Medical guidelines can help doctors understand the best way to treat health conditions. Surprisingly, according to a new study by scientists from the University of Utah Health and MDGuidelines, many doctors do not follow these regulations, which is a problem. Compared with those who received treatment according to the guidelines, those who suffered from low back pain received only low back pain treatment not recommended by the medical guidelines, and were absent from work for more than 11 days a year.The research results are published in Public Library One June 17.
Kurt Hegmann, MD, senior author of the study and director of the Rocky Mountain Center for Occupational and Environmental Health at the University of Utah, said: “The more closely people follow evidence-based guidelines, the better they will resolve their back pain. The sooner.”
This may be the case, but 65% of people in the study received at least some non-recommended treatment for low back pain. Among the nearly 60,000 people who analyzed medical claims:
- 14% only received non-recommended treatment,
- 51% received a combination of non-recommended and recommended treatments,
- 14% receive only recommended treatment,
- 21% did not receive any medical intervention.
People who received a combination of recommended treatment and non-recommended treatment received a moderate benefit. Compared with those who received only recommended treatment, they had an average of eight working days less in a year.
The most common non-recommended treatment is the prescription of opioids, which is discouraged because they enhance weakness rather than exercise, and can be addictive, as well as X-rays, which can lead to inaccurate diagnosis. The most common recommended treatments are non-steroidal anti-inflammatory drugs and muscle relaxants.
The data comes from claims made by California workers between 2009 and 2018. These workers suffered from uncomplicated acute low back pain or strain, which is the most common injury in the workplace. The researchers tracked whether the treatment prescribed during the first week after the injury was classified as recommended or not recommended in the peer-reviewed American Academy of Occupational and Environmental Medicine (ACOEM) guidelines, and assumed that similar treatment patterns would Continue with any subsequent clinic visits. Then, the scientists calculated the number of work days lost in the first year after the injury.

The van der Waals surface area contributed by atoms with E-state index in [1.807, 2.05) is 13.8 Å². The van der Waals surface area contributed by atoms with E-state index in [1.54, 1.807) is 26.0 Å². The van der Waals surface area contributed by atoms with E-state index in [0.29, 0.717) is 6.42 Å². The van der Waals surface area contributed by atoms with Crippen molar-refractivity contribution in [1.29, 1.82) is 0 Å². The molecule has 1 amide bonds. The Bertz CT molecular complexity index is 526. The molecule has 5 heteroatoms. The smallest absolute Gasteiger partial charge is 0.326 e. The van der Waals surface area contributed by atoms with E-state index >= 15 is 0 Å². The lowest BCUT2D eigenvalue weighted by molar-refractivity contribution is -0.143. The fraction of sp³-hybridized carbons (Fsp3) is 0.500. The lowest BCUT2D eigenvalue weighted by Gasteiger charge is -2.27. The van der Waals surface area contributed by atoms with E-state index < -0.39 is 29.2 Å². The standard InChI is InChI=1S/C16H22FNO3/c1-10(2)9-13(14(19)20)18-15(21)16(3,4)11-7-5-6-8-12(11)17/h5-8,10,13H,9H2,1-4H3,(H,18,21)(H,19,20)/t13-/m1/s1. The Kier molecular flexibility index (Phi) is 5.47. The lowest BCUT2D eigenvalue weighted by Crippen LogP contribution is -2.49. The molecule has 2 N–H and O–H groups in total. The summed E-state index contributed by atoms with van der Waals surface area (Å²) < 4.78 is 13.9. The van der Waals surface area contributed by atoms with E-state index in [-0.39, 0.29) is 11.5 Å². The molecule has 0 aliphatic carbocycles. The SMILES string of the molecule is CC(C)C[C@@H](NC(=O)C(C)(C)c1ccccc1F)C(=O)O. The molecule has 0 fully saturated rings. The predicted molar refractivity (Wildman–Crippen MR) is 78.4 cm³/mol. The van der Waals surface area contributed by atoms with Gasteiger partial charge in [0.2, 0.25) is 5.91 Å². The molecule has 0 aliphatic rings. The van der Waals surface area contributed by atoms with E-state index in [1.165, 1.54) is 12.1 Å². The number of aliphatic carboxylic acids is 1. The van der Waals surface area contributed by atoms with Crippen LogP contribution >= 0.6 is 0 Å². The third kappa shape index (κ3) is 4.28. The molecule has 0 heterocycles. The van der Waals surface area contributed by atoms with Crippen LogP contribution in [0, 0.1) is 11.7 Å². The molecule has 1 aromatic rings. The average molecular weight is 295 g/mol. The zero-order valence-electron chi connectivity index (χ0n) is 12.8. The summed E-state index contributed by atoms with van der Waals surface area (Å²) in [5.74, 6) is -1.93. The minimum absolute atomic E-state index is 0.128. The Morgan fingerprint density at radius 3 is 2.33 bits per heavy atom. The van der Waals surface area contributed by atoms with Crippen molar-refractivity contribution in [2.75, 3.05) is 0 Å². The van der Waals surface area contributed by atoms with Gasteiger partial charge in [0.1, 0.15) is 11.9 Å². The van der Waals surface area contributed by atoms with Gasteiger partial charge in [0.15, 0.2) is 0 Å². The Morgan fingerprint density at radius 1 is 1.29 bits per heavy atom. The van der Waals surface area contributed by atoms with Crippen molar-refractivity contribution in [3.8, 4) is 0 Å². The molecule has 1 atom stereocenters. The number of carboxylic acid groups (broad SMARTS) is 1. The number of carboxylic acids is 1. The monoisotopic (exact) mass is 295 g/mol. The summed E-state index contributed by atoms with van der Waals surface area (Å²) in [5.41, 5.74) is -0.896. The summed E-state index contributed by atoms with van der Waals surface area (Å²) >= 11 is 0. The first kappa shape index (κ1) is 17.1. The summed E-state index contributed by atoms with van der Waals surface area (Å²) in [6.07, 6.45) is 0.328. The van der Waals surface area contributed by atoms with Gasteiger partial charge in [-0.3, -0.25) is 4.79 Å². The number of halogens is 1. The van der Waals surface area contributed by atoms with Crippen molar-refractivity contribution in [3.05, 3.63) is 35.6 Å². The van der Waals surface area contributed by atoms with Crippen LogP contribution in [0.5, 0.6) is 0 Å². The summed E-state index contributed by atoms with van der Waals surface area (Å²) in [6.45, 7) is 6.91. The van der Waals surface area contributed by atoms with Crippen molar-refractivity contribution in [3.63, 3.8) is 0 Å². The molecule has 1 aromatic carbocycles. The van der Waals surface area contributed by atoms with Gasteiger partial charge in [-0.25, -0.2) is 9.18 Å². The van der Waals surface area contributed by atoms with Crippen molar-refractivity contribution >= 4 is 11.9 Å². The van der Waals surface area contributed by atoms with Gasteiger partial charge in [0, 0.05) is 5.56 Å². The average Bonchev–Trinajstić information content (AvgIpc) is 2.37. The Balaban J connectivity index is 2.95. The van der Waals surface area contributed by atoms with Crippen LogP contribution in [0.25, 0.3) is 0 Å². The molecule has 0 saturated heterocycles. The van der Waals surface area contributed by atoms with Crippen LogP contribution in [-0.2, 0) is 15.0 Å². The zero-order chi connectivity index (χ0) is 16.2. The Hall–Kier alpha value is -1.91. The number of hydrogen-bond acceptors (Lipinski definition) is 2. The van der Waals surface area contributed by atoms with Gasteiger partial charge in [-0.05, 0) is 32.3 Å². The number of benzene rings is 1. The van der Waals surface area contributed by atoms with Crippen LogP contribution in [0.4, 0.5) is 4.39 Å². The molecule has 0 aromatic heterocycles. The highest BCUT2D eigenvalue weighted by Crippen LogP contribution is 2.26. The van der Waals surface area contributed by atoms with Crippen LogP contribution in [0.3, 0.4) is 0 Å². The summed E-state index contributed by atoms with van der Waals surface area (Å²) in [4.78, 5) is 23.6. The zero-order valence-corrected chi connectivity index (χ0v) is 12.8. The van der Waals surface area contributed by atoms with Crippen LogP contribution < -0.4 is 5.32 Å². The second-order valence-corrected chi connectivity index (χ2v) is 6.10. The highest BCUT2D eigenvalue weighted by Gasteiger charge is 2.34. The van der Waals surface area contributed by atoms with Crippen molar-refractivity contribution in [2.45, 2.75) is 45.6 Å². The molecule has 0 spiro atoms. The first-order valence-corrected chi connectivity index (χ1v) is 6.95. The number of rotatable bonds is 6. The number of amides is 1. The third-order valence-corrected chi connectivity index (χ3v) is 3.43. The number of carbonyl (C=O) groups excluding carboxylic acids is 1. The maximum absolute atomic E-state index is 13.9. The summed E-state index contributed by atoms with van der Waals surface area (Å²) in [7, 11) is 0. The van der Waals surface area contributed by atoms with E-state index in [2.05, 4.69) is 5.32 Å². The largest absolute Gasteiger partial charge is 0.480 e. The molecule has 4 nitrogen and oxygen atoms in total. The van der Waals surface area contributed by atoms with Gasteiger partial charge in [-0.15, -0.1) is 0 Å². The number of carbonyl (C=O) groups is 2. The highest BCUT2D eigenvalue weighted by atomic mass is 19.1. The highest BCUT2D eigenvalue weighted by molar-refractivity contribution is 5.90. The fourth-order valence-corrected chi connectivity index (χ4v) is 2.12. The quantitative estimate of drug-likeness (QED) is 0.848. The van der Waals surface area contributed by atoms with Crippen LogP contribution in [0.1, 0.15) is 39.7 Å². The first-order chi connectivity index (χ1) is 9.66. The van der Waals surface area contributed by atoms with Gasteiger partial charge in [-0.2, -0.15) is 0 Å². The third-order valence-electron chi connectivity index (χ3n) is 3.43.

Although a large proportion of workers received non-recommended treatment, over time, healthcare providers have increased their compliance with medical guidelines. In 2009, 10% of people were treated according to guidelines, but by 2018 this proportion had risen to 18%. The treatment practice that has changed the most is the prescription of opioids, which has fallen by 86% in the past nine years.
The reduction in prescriptions for opioids is particularly impressive,” Hegman said. “In this case, even if opioids are prescribed, the insurance company may not pay. It shows what might happen when the’carrot’ of good health care is missed and replaced by the’stick’ of following guidelines. “
Kurt Hegman, MD, SecondLearning trumpetAdvanced AUtor Director, Rocky Mountain Occupational and Environmental Health Center, University of Utah
Clinical practice guidelines are based on a systematic review of scientific evidence and are designed to guide healthcare providers in deciding how to treat patients’ health conditions. Usually, guidelines are updated every few years, which can make it difficult for healthcare providers to keep up. Doctors may not follow the guidelines because they do not know these guidelines, do not know how to implement the recommended treatment methods, prefer to continue the practices they have used in the past, or for other reasons.
In any case, the dramatic reduction in prescriptions of opioids for low back pain suggests that additional incentives, such as insurance’s refusal to pay for non-recommended treatments, will increase compliance with the guidelines. Hegmann and Dr. Fraser Gaspar, the first author of the study, said it would be better for patients to implement decision support tools and other methods to promote compliance with guidelines.
“Unemployment affects many aspects of your life,” said Gasper, who conducted this research when he was a scientist at MDGuidelines. “In addition to the physical disability that causes people to miss work, workers are earning less and less money, and they often incur additional costs and experience mental stress. It’s really important to get people back to their normal lives. Our research shows that following The guidelines make this happen faster.”
University of Utah Health
Gasper, forward, Wait(2021) California Workers’ Compensation System Guidelines for Acute Low Back Pain and Loss of Working Days. PLOS one. doi.org/10.1371/journal.pone.0253268.